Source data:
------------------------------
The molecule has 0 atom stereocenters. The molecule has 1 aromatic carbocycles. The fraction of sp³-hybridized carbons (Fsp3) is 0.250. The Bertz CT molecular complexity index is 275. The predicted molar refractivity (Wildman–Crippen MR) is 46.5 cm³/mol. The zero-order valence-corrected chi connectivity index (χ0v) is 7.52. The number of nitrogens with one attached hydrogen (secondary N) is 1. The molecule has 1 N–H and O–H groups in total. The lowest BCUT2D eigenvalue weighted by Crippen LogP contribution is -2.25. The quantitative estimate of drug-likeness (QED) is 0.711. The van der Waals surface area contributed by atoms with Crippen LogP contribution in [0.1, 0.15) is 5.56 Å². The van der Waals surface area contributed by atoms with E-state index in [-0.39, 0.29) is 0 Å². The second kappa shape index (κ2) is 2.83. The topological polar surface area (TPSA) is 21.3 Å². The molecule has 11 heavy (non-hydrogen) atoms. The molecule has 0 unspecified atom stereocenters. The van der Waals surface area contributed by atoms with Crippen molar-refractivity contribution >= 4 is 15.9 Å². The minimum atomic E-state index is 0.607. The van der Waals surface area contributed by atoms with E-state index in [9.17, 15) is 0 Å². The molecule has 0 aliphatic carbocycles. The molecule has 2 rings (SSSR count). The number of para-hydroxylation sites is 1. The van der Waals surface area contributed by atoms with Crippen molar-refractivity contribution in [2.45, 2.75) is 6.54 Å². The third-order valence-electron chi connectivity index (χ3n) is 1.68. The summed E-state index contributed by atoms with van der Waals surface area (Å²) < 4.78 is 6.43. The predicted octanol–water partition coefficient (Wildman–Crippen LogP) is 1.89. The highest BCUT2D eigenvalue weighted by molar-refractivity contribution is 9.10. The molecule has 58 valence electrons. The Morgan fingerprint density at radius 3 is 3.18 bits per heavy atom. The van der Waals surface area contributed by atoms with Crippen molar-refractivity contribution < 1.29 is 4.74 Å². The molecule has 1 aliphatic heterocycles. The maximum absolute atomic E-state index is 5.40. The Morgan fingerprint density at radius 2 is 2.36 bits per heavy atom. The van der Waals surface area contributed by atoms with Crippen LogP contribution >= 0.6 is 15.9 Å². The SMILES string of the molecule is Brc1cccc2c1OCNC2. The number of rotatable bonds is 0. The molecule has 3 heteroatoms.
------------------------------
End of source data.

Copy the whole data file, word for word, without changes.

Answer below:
The molecule has 0 atom stereocenters. The molecule has 1 aromatic carbocycles. The fraction of sp³-hybridized carbons (Fsp3) is 0.250. The Bertz CT molecular complexity index is 275. The predicted molar refractivity (Wildman–Crippen MR) is 46.5 cm³/mol. The zero-order valence-corrected chi connectivity index (χ0v) is 7.52. The number of nitrogens with one attached hydrogen (secondary N) is 1. The molecule has 1 N–H and O–H groups in total. The lowest BCUT2D eigenvalue weighted by Crippen LogP contribution is -2.25. The quantitative estimate of drug-likeness (QED) is 0.711. The van der Waals surface area contributed by atoms with Crippen LogP contribution in [0.1, 0.15) is 5.56 Å². The van der Waals surface area contributed by atoms with E-state index in [-0.39, 0.29) is 0 Å². The second kappa shape index (κ2) is 2.83. The topological polar surface area (TPSA) is 21.3 Å². The molecule has 11 heavy (non-hydrogen) atoms. The molecule has 0 unspecified atom stereocenters. The van der Waals surface area contributed by atoms with Crippen molar-refractivity contribution >= 4 is 15.9 Å². The minimum atomic E-state index is 0.607. The van der Waals surface area contributed by atoms with E-state index in [9.17, 15) is 0 Å². The molecule has 0 aliphatic carbocycles. The molecule has 2 rings (SSSR count). The number of para-hydroxylation sites is 1. The van der Waals surface area contributed by atoms with Crippen molar-refractivity contribution in [2.45, 2.75) is 6.54 Å². The third-order valence-electron chi connectivity index (χ3n) is 1.68. The summed E-state index contributed by atoms with van der Waals surface area (Å²) < 4.78 is 6.43. The predicted octanol–water partition coefficient (Wildman–Crippen LogP) is 1.89. The highest BCUT2D eigenvalue weighted by molar-refractivity contribution is 9.10. The molecule has 58 valence electrons. The Morgan fingerprint density at radius 3 is 3.18 bits per heavy atom. The van der Waals surface area contributed by atoms with Crippen molar-refractivity contribution < 1.29 is 4.74 Å². The molecule has 1 aliphatic heterocycles. The maximum absolute atomic E-state index is 5.40. The Morgan fingerprint density at radius 2 is 2.36 bits per heavy atom. The van der Waals surface area contributed by atoms with Crippen LogP contribution >= 0.6 is 15.9 Å². The SMILES string of the molecule is Brc1cccc2c1OCNC2. The number of rotatable bonds is 0. The molecule has 3 heteroatoms.